Don’t unravel yet; you can fix the slipped stitch with your pair of knitting needles! Here is how to repair a dropped stitch in knitting without a crochet hook:
Step 1. Pick the slipped stitch with your left hand
- While executing this step, ensure the cross strand is at the front. If it’s not, start by moving it forward.
Step 2. Insert the needle into the slipped stitch
- Take your right needle and slide it through the dropped stitch in a back-to-front direction.
Step 3. Purl the slipped stitch
- Pull the bar through the stitch
Step 4. Slip the new stitch on the needle
- At this point, you have rescued the stitch; slip it on the left needle and continue knitting as usual.
You can also apply this method if you have unraveled two rows. In such a situation, you will need to knit before you implement the above steps.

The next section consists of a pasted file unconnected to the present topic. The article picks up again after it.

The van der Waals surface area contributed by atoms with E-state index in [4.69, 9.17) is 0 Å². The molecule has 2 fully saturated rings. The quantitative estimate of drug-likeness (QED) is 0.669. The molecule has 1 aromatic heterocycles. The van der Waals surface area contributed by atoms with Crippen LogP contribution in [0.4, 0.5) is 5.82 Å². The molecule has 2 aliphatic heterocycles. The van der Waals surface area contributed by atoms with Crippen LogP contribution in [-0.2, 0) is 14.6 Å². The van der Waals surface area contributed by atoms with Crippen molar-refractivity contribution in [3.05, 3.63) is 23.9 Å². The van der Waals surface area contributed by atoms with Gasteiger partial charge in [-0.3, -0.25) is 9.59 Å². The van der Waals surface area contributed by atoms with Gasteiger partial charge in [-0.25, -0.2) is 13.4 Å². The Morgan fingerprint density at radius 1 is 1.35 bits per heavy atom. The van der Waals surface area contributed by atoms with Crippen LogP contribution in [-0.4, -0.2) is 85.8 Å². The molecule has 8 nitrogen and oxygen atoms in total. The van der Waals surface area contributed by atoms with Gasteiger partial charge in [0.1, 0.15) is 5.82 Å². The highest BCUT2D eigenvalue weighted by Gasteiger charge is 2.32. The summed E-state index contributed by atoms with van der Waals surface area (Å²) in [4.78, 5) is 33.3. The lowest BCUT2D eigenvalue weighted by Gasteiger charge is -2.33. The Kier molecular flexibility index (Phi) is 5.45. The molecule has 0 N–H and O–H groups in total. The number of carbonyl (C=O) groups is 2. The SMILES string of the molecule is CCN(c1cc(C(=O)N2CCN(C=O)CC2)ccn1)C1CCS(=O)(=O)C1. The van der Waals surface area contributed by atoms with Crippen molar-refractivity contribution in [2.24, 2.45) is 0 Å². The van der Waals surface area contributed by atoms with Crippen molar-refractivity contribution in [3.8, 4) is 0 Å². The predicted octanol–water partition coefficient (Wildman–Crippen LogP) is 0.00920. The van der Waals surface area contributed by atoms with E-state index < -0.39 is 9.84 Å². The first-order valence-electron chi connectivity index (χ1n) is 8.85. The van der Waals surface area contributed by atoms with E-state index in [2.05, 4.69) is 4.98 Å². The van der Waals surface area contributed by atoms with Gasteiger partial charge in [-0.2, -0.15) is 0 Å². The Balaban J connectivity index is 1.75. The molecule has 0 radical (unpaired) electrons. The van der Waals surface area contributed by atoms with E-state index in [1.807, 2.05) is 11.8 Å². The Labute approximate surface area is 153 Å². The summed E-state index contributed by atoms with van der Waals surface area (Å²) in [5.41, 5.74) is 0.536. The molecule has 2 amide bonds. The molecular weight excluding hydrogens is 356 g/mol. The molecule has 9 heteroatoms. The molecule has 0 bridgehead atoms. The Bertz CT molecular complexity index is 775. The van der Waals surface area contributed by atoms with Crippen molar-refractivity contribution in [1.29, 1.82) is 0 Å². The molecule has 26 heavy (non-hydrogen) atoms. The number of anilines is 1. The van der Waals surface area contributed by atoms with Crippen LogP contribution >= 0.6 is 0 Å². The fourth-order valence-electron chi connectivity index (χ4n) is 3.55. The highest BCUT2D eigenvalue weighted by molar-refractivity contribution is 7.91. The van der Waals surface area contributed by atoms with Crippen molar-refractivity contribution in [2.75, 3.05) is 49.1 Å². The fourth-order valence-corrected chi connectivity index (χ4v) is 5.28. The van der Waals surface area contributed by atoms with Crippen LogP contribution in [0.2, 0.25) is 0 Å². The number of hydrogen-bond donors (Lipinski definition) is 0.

While this method is fast and easy, it can only rescue dropped stitches in a maximum of two rows. Beyond that, you will need a crochet hook!
How to Fix a Dropped Stitch in Knitting; At the End of a Row
Image source: Interweave
Dropped stitches at the end of a row are not common. But when you take a break and forget to bunch your project to the pointed end, you may encounter them. This happens when one stitch slips off the needle and unravels down several rows; you need to fix it soon to avoid further damage.
At times you are not to blame, especially when your pet or kid decides to explore the projects but instead drops numerous stitches at the edge. So how do you fix a dropped stitch in knitting?
When an edge stitch drops and ravels down, you will have a large loop above a small loop keeping the edge intact.
- Start by inserting a crochet hook into the small loop from front to back.
- Hold the large loop with some tension.